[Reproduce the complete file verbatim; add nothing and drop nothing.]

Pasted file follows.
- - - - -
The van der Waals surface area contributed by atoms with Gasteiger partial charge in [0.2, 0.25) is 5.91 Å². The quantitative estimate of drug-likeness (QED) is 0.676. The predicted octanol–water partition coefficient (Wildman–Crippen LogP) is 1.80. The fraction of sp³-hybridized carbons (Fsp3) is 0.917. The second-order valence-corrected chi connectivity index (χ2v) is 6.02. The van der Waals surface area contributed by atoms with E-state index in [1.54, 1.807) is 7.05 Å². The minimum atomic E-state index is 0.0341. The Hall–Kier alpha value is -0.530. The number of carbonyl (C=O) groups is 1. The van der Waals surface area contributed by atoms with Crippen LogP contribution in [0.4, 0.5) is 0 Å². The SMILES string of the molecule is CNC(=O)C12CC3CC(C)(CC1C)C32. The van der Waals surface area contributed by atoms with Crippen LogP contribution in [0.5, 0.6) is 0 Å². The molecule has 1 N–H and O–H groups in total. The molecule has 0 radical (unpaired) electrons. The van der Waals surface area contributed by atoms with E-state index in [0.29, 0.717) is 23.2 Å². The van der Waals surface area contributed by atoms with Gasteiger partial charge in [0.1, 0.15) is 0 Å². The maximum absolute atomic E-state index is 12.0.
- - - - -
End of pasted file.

The van der Waals surface area contributed by atoms with Gasteiger partial charge in [0.2, 0.25) is 5.91 Å². The quantitative estimate of drug-likeness (QED) is 0.676. The predicted octanol–water partition coefficient (Wildman–Crippen LogP) is 1.80. The fraction of sp³-hybridized carbons (Fsp3) is 0.917. The second-order valence-corrected chi connectivity index (χ2v) is 6.02. The van der Waals surface area contributed by atoms with E-state index in [1.54, 1.807) is 7.05 Å². The minimum atomic E-state index is 0.0341. The Hall–Kier alpha value is -0.530. The number of carbonyl (C=O) groups is 1. The van der Waals surface area contributed by atoms with Crippen LogP contribution in [0.4, 0.5) is 0 Å². The SMILES string of the molecule is CNC(=O)C12CC3CC(C)(CC1C)C32. The van der Waals surface area contributed by atoms with Crippen LogP contribution in [0.5, 0.6) is 0 Å². The molecule has 1 N–H and O–H groups in total. The molecule has 0 radical (unpaired) electrons. The van der Waals surface area contributed by atoms with E-state index in [0.29, 0.717) is 23.2 Å². The van der Waals surface area contributed by atoms with Gasteiger partial charge in [0.1, 0.15) is 0 Å². The maximum absolute atomic E-state index is 12.0.